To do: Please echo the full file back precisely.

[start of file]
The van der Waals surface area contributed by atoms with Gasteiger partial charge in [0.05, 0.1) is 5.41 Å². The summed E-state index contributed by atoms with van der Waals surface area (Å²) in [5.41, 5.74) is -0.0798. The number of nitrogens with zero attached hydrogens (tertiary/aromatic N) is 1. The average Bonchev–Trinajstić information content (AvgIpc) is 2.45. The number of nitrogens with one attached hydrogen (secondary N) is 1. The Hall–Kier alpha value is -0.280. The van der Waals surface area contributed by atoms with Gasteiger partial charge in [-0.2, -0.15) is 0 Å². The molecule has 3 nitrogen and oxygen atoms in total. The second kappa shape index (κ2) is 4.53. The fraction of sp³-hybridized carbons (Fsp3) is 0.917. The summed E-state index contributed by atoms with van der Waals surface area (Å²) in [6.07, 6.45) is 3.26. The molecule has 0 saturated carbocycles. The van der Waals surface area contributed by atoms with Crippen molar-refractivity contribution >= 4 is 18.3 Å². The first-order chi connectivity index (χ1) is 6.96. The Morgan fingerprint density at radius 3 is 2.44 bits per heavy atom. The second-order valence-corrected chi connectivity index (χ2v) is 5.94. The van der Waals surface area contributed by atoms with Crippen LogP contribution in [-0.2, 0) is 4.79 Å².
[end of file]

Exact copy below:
The van der Waals surface area contributed by atoms with Gasteiger partial charge in [0.05, 0.1) is 5.41 Å². The summed E-state index contributed by atoms with van der Waals surface area (Å²) in [5.41, 5.74) is -0.0798. The number of nitrogens with zero attached hydrogens (tertiary/aromatic N) is 1. The average Bonchev–Trinajstić information content (AvgIpc) is 2.45. The number of nitrogens with one attached hydrogen (secondary N) is 1. The Hall–Kier alpha value is -0.280. The van der Waals surface area contributed by atoms with Gasteiger partial charge in [-0.2, -0.15) is 0 Å². The molecule has 3 nitrogen and oxygen atoms in total. The second kappa shape index (κ2) is 4.53. The fraction of sp³-hybridized carbons (Fsp3) is 0.917. The summed E-state index contributed by atoms with van der Waals surface area (Å²) in [6.07, 6.45) is 3.26. The molecule has 0 saturated carbocycles. The van der Waals surface area contributed by atoms with Crippen molar-refractivity contribution >= 4 is 18.3 Å². The first-order chi connectivity index (χ1) is 6.96. The Morgan fingerprint density at radius 3 is 2.44 bits per heavy atom. The second-order valence-corrected chi connectivity index (χ2v) is 5.94. The van der Waals surface area contributed by atoms with Crippen LogP contribution in [-0.2, 0) is 4.79 Å².